I flew into Kennedy in the rain, on a British Airways flight from London.  I had arranged to stay with friends of a friend on the Upper West Side.  I stood in line outside the airport trying to get on the crowded buses going downtown.  I did something against etiquette, perhaps moving my pack, and the driver told me "I don't do your job, why don't you let me do mine?"   The bus put me down outside Grand Central Station and I stood in the early evening light trying to flag down a yellow cab.  Many were empty but they paid no attention to me with my pack, though they stopped for others.  This, I thought, was the time to tackle the subway, even though I'd been travelling for twelve hours.  I got out at Broadway and 96th and was amazed at all the colourful characters hanging out on the street.  I was made welcome in the apartment and ate and drank and talked long into the night.

The next day, still spaced out from the flight, I walked through Central Park where I looked at the blue jays and the cops cruising.  I made my way down to Washington Square, where people talked to you like you actually existed, so different from stony London.  I ran into someone who had been on my flight.  I took a meal at Horne and Hardart.  In the following days I walked a lot, and saw some sights, Grant's Tomb, The Natural History Museum, The Staten Island Ferry.  I went to lots of art with my hostess who was an artist, in SoHo and at the museums.  I went with my hosts round Brooklyn and ate clams and steamers and mussels with beer around Sheepshead Bay and Manhattan Beach.  We went to visit friends in huge loft apartments and drove around the city streets which were in a deadly state of repair.  I saw Altman's Nashville in its opening week (it didn't open in London until September).  We went to a black middle-class jazz bar in mid-town.  I felt like I was in the centre of everything, everybody was interested in anything and everything, and they even listened to what I had to say as I listened to them.

In my mind this was to be the beginning of a grand journey.  I'd had difficulty filling in the forms on the flight because they asked about where I was going and which flight I was going to take back to the UK.  But I wasn't going to use my return ticket.  I was going to hitchhike across to California and I was going to go to Cuzco and La Paz which sounded so high and far away when I read my Latin American Handbook (my only preparation), and most of the bus journeys appeared to take twenty-four hours.

By Central Park, 1976:  Picture by Paul W, CC

Thursday, 2 June 2011

June 2nd: Coroico in Northern Bolivia

On June 2nd 1976 I was in Coroico in Bolivia.  Coroico is a little town to the northeast of La Paz; it lies in a deep valley towards the jungle at much lower altitude than the capital and so was a popular holiday spot for people from La Paz.

I found Coroico a good place for walking.  The countryside was warm and peaceful, both tropical and alpine.  On this day I walked out towards a hill I'd seen on the horizon but it wasn't easy to access so contented myself with walking round the villages.  I recorded this in my notebook:
I've come to a little village, the one more or less on the pass, a collection of houses with little plots, rectangular adobe places with little light and bolted doors, a larger two-storey building with windows and piles of bottles inside, a little school with a demonstrative teacher.  Yards and the road itself full of drying coffee.  Coffee and mandarins and bananas and oranges.  Insects galore and humming-birds, martins and buzzards flying over.  A large house across the valley, two storeys, red roof, outbuildings and probably a garden, down below more or less in the jungle.  Cleared patches on the hills opposite with terraces cut for agriculture.  And beyond virgin hills, bush and pasture stretching up into the clouds.  A group of kids goes by, 3 boys and 3 girls with milk and coke bottles, shyly saying "buenos tardes."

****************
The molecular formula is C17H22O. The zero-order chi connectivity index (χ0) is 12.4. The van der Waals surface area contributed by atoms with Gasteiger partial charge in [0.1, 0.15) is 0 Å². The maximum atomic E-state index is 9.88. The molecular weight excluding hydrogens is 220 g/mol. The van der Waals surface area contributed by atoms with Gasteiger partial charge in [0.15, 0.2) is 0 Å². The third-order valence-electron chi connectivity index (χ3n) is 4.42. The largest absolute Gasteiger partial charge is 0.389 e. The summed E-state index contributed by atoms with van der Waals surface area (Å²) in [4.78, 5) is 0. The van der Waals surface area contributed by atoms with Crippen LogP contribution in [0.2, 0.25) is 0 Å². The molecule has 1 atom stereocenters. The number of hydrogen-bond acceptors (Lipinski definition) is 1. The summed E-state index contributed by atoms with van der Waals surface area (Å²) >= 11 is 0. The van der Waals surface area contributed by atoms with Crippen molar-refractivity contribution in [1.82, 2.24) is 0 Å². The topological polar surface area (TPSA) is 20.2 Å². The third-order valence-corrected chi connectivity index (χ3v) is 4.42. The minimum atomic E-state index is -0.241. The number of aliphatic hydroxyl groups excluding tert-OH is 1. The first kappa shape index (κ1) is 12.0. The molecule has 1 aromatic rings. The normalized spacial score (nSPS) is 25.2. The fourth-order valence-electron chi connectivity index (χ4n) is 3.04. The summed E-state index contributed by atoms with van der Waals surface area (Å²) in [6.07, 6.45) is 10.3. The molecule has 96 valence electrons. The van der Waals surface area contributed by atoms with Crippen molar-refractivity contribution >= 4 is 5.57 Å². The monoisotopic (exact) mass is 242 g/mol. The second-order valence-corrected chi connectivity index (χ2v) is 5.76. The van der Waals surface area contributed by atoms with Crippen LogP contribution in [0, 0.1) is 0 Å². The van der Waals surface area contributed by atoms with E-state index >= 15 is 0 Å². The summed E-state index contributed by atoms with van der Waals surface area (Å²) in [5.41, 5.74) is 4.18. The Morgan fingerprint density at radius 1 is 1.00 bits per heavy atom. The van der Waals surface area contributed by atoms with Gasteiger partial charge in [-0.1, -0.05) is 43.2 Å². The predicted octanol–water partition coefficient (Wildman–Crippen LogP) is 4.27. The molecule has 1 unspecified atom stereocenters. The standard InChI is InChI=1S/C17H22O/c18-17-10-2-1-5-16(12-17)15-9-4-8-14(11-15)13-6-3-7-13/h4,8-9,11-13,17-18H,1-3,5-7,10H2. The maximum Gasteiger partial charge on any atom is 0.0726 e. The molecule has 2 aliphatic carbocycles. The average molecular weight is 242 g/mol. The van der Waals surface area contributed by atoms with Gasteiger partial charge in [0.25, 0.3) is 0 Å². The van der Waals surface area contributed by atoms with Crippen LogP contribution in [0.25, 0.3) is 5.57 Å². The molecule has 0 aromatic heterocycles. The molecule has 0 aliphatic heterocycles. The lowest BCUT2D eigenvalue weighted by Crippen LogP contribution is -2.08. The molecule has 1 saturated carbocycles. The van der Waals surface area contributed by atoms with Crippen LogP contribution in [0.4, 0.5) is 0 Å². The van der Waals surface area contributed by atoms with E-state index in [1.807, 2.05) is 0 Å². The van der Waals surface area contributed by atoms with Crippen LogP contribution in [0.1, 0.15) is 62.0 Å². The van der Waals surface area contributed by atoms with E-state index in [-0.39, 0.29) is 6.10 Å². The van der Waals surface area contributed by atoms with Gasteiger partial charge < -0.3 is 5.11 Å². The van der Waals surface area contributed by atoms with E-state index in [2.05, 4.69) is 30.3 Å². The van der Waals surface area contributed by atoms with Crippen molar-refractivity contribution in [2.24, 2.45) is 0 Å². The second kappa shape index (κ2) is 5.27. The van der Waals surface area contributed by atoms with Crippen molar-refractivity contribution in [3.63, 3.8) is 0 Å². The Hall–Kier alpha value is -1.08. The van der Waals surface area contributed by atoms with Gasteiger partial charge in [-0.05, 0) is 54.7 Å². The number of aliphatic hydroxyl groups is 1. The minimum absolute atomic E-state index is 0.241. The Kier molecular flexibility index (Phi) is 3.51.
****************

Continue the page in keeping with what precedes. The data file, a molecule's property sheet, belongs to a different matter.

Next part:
I was directed back to Coroico by a group of black children sitting outside the village.  I saw a number of black people in the area, the women wearing the same sort of clothes that mestizo women wore.

Another good walk was up the hill directly behind the town.  You walked up a great steep street with uneven cobbles, a gutter in the middle and carpenters shops, and then you were on the trails.  It was a steep, sweaty scramble to the top.  I recorded this in my notebook:
Can see for miles, green mountains rising in folds and white tops on the La Paz side, one fine peak with snow over to the right of the La Cumbre area.  Roads twisting around the hillsides, and the different villages situated in different valleys, all far beneath me now.  The river curling right down at the bottom, one bit where it goes through various stony channels.  Hills away on the other side are barer but you cannot see so well because of the vegetation up here.  Smoke rising from the hills to the immediate right from where there is bare grass.  Can see the little chapel above Coroico very small now and the shapes of the cows in the pastures nearby.  And all between is the green of the shrubs, with lighter patches where the cover breaks.  Beautiful flowers, the universal purple flowered bushy big leaved plants which turn red, yellow bushes, smaller red and white flowers, all sorts of ferns.

Mainly insects is the noise now, of all sizes, an occasional humming-bird.  Below there are the big bees in black and yellow, deep purple martins hunting them.  And humming-birds galore.   Lower flies a red winged sparrow-hawk and lower still the vultures.  The wind is changing carrying the smoke my way, fewer noises now from below, occasional dogs or kids from the school, today's trucks and buses from La Paz.

Behind me the summit, a little altar with bottles and candles under a shelter, cairns all over, rotting orange-peel.  A mauve butterfly fluttering past.  The village to the right with big irregular space between two lines of brown houses.  Further down a flight of little parrots with red in their tails.
The culture of Bolivia's Afro-Bolivians has become better known over the years.  Michael Jacobs has a relevant section in his travel book Andes.  It seems they are descendants from slaves at the mines at Potosi, who fled to these Yungas valleys and have stayed there.

Coroico in 2008:  Picture by Kristin Miranda, CC
Coroico in 2004:  Picture by Scott Henderson, CC